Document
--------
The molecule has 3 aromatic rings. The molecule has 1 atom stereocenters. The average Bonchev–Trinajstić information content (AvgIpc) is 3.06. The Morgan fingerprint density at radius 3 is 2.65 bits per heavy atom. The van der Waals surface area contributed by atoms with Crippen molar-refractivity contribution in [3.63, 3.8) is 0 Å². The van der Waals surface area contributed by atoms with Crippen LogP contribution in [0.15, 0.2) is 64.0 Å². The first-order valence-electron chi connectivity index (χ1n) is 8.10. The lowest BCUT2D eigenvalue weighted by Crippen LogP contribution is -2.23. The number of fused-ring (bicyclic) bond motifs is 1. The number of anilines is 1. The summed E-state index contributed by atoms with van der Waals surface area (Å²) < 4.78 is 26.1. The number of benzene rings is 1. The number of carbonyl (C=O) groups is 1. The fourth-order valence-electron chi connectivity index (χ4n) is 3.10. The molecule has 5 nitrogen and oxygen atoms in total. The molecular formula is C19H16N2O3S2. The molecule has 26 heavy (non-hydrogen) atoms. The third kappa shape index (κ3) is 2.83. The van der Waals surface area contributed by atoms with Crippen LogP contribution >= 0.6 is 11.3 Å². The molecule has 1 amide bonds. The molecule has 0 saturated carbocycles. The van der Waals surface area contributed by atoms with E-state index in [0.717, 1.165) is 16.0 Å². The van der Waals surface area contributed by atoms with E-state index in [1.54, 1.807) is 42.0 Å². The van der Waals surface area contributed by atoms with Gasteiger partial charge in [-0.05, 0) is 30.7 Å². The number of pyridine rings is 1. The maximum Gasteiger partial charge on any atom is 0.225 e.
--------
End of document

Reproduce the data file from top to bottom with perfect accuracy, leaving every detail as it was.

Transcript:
The molecule has 3 aromatic rings. The molecule has 1 atom stereocenters. The average Bonchev–Trinajstić information content (AvgIpc) is 3.06. The Morgan fingerprint density at radius 3 is 2.65 bits per heavy atom. The van der Waals surface area contributed by atoms with Crippen molar-refractivity contribution in [3.63, 3.8) is 0 Å². The van der Waals surface area contributed by atoms with Crippen LogP contribution in [0.15, 0.2) is 64.0 Å². The first-order valence-electron chi connectivity index (χ1n) is 8.10. The lowest BCUT2D eigenvalue weighted by Crippen LogP contribution is -2.23. The number of fused-ring (bicyclic) bond motifs is 1. The number of anilines is 1. The summed E-state index contributed by atoms with van der Waals surface area (Å²) < 4.78 is 26.1. The number of benzene rings is 1. The number of carbonyl (C=O) groups is 1. The fourth-order valence-electron chi connectivity index (χ4n) is 3.10. The molecule has 5 nitrogen and oxygen atoms in total. The molecular formula is C19H16N2O3S2. The molecule has 26 heavy (non-hydrogen) atoms. The third kappa shape index (κ3) is 2.83. The van der Waals surface area contributed by atoms with Crippen LogP contribution >= 0.6 is 11.3 Å². The molecule has 1 amide bonds. The molecule has 0 saturated carbocycles. The van der Waals surface area contributed by atoms with E-state index in [0.717, 1.165) is 16.0 Å². The van der Waals surface area contributed by atoms with E-state index in [1.54, 1.807) is 42.0 Å². The van der Waals surface area contributed by atoms with Gasteiger partial charge in [-0.05, 0) is 30.7 Å². The number of pyridine rings is 1. The maximum Gasteiger partial charge on any atom is 0.225 e.